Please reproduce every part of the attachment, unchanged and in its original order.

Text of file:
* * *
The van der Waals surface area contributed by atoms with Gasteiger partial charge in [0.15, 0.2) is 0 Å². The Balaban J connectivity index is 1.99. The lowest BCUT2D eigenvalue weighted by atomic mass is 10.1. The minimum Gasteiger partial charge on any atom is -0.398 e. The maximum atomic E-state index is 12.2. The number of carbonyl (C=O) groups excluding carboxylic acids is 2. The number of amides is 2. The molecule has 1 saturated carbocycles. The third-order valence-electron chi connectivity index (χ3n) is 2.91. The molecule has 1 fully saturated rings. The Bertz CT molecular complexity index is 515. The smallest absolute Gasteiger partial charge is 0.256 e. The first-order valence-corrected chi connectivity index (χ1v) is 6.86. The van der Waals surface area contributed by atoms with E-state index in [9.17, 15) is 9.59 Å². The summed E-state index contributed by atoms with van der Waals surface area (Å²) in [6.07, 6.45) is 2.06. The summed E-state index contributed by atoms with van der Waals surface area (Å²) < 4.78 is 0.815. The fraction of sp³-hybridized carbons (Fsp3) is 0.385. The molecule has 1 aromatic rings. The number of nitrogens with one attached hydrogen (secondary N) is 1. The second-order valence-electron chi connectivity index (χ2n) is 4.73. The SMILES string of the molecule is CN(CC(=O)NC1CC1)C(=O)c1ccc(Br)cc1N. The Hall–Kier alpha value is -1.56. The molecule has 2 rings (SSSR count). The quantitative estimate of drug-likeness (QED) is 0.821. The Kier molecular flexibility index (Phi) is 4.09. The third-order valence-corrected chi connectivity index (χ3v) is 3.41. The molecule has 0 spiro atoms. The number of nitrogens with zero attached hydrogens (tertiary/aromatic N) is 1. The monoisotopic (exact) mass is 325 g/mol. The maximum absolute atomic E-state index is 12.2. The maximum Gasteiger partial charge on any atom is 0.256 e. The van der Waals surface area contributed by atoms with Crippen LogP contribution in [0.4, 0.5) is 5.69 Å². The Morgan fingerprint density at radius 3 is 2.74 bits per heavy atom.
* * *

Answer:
The van der Waals surface area contributed by atoms with Gasteiger partial charge in [0.15, 0.2) is 0 Å². The Balaban J connectivity index is 1.99. The lowest BCUT2D eigenvalue weighted by atomic mass is 10.1. The minimum Gasteiger partial charge on any atom is -0.398 e. The maximum atomic E-state index is 12.2. The number of carbonyl (C=O) groups excluding carboxylic acids is 2. The number of amides is 2. The molecule has 1 saturated carbocycles. The third-order valence-electron chi connectivity index (χ3n) is 2.91. The molecule has 1 fully saturated rings. The Bertz CT molecular complexity index is 515. The smallest absolute Gasteiger partial charge is 0.256 e. The first-order valence-corrected chi connectivity index (χ1v) is 6.86. The van der Waals surface area contributed by atoms with E-state index in [9.17, 15) is 9.59 Å². The summed E-state index contributed by atoms with van der Waals surface area (Å²) in [6.07, 6.45) is 2.06. The summed E-state index contributed by atoms with van der Waals surface area (Å²) < 4.78 is 0.815. The fraction of sp³-hybridized carbons (Fsp3) is 0.385. The molecule has 1 aromatic rings. The number of nitrogens with one attached hydrogen (secondary N) is 1. The second-order valence-electron chi connectivity index (χ2n) is 4.73. The SMILES string of the molecule is CN(CC(=O)NC1CC1)C(=O)c1ccc(Br)cc1N. The Hall–Kier alpha value is -1.56. The molecule has 2 rings (SSSR count). The quantitative estimate of drug-likeness (QED) is 0.821. The Kier molecular flexibility index (Phi) is 4.09. The third-order valence-corrected chi connectivity index (χ3v) is 3.41. The molecule has 0 spiro atoms. The number of nitrogens with zero attached hydrogens (tertiary/aromatic N) is 1. The monoisotopic (exact) mass is 325 g/mol. The maximum absolute atomic E-state index is 12.2. The maximum Gasteiger partial charge on any atom is 0.256 e. The van der Waals surface area contributed by atoms with Crippen LogP contribution in [0.4, 0.5) is 5.69 Å². The Morgan fingerprint density at radius 3 is 2.74 bits per heavy atom.